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Victor Post
  • When 'giving thanks' on Thanksgiving isn't easy

  • While much of the world is busy stuffing turkeys, counting blessings, and reuniting over opulent holiday tables, for some there is a nagging sense that all is not well this Thanksgiving season.

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  • While much of the world is busy stuffing turkeys, counting blessings, and reuniting over opulent holiday tables, for some there is a nagging sense that all is not well this Thanksgiving season.
    Whether it’s because of job loss, failing health, a fractured relationship, the death of a loved one, or a missing family member stationed overseas, for these people the simple act of giving thanks might seem next to impossible.
    But regardless of the situation, area clergy members assure that Thanksgiving does not have to be a lost cause.
    “There’s always something to be thankful for in the midst of any calamity or difficult time that we go through,” says Greg Mansur, Pastor of Victor Community Church.
    “Even if we don’t have all encompassing health, we can give thanks for limited health,” he says. “Even if we don’t have full time employment, we might be grateful for part time employment.”
    Mansur encourages those who are struggling during the holidays to “find opportunities for gratitude in even the smallest things, like the gift of another day, or the gift of friends, or the gift of a church family where there’s a loving connection.”
    He urges people to look for ways to help others which in turn improves their outlook.
    “Often our holidays are very ‘me-centric,’” says Mansur, “and if we focus on the needs of others we find purpose, fulfillment and peace in that.”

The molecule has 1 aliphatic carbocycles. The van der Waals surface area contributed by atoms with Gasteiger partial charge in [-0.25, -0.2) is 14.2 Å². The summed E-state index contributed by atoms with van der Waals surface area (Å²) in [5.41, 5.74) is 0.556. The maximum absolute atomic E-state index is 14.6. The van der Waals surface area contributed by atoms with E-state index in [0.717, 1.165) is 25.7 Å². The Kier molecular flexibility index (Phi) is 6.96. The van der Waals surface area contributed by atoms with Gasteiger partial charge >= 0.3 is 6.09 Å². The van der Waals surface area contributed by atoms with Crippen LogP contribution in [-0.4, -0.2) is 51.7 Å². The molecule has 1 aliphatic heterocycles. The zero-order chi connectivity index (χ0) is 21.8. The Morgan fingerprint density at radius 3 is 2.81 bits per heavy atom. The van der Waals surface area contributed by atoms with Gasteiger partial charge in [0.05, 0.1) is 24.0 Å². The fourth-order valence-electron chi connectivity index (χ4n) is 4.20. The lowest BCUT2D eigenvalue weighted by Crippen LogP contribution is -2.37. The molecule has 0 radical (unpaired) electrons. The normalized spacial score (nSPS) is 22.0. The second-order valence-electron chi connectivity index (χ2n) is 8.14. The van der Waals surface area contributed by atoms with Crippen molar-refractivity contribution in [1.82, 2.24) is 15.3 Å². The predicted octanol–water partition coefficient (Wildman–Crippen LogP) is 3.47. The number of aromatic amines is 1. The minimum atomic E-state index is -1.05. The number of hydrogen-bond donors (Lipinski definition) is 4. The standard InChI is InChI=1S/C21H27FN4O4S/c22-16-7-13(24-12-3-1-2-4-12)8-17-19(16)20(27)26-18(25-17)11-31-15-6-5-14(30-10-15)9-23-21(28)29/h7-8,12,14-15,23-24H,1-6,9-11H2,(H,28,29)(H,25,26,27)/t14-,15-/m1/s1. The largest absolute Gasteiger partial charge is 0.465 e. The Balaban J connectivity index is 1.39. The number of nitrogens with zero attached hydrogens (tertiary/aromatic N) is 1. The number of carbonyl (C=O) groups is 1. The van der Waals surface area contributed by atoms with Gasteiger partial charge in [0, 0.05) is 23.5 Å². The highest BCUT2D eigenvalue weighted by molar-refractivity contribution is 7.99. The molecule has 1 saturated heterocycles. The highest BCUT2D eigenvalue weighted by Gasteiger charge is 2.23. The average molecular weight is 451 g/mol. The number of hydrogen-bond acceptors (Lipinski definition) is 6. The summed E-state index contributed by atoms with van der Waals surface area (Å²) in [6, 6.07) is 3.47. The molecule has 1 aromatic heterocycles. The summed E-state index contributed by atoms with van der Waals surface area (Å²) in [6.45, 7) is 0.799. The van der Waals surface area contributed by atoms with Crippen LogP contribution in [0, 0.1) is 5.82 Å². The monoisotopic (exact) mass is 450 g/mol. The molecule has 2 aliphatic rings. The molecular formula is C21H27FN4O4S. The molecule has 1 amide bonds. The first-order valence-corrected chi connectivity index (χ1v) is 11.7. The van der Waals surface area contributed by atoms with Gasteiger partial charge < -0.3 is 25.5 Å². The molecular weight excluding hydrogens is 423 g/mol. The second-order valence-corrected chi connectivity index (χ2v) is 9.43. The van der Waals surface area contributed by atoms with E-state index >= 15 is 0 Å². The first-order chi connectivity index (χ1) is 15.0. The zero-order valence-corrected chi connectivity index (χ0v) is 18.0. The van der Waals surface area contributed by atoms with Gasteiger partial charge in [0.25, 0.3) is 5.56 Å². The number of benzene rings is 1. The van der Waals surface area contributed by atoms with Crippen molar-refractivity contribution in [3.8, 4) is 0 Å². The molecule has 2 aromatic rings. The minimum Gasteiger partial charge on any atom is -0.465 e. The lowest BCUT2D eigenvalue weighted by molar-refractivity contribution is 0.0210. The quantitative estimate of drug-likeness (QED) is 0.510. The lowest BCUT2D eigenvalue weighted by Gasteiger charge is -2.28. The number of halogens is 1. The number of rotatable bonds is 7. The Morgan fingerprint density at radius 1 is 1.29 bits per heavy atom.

Another point of view comes from an ex-Rochester fireman who set his sights on becoming a certified counselor and pastor in Victor.
    “There is a thing called seasonal depression,” says Bob Lawrenz , Pastor of Whitestone Christian Fellowship. “It’s a recognized psychiatric condition and many people go into a mild, or maybe even severe depression (at this time of year). It conjures up a lot of memories from childhood, and it’s really easy to focus on those negative things associated with the holidays.”
    His advice is for people to take stock of some basic realities — they are still here, they are still breathing, and their current situation will not last forever.
    “Whatever we’re going through today is temporary,” says Lawrenz, “and it may be difficult, and it may be hard and we may hate it, but I believe that God is at work, working changes in us through circumstances.”
    Thanksgiving 2010 will come and go, and long after turkey leftovers have made their last appearance and relatives have all headed homeward, people will still have a daily choice to make.
    “Happiness is something that’s based on our external circumstances,” says Mansur. “Blessing is based on an internal contentment that surpasses circumstance.”
    According to Lawrenz and Mansur, the choice to give thanks in every situation may lead to a contentment that will outlast any holiday season.
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